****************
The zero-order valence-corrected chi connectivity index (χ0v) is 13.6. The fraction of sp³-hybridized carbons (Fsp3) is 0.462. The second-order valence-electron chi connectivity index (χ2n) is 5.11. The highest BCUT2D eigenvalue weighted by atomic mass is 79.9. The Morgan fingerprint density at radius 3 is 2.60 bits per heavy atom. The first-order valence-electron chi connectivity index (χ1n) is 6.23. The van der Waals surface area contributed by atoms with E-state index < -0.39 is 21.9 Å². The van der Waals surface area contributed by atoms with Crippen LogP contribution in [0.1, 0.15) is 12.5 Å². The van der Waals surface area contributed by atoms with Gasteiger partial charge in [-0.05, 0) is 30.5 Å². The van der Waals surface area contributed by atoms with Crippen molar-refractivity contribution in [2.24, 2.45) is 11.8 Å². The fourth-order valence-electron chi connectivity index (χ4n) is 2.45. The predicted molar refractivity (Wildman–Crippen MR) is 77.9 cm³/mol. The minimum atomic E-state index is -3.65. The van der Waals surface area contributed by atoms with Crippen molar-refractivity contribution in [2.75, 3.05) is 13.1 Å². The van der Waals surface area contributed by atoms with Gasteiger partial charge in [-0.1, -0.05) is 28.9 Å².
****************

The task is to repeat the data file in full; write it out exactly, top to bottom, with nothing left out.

The zero-order valence-corrected chi connectivity index (χ0v) is 13.6. The fraction of sp³-hybridized carbons (Fsp3) is 0.462. The second-order valence-electron chi connectivity index (χ2n) is 5.11. The highest BCUT2D eigenvalue weighted by atomic mass is 79.9. The Morgan fingerprint density at radius 3 is 2.60 bits per heavy atom. The first-order valence-electron chi connectivity index (χ1n) is 6.23. The van der Waals surface area contributed by atoms with E-state index < -0.39 is 21.9 Å². The van der Waals surface area contributed by atoms with Crippen LogP contribution in [0.1, 0.15) is 12.5 Å². The van der Waals surface area contributed by atoms with Gasteiger partial charge in [-0.05, 0) is 30.5 Å². The van der Waals surface area contributed by atoms with Crippen molar-refractivity contribution in [2.24, 2.45) is 11.8 Å². The fourth-order valence-electron chi connectivity index (χ4n) is 2.45. The predicted molar refractivity (Wildman–Crippen MR) is 77.9 cm³/mol. The minimum atomic E-state index is -3.65. The van der Waals surface area contributed by atoms with Crippen molar-refractivity contribution in [2.75, 3.05) is 13.1 Å². The van der Waals surface area contributed by atoms with Gasteiger partial charge in [-0.1, -0.05) is 28.9 Å².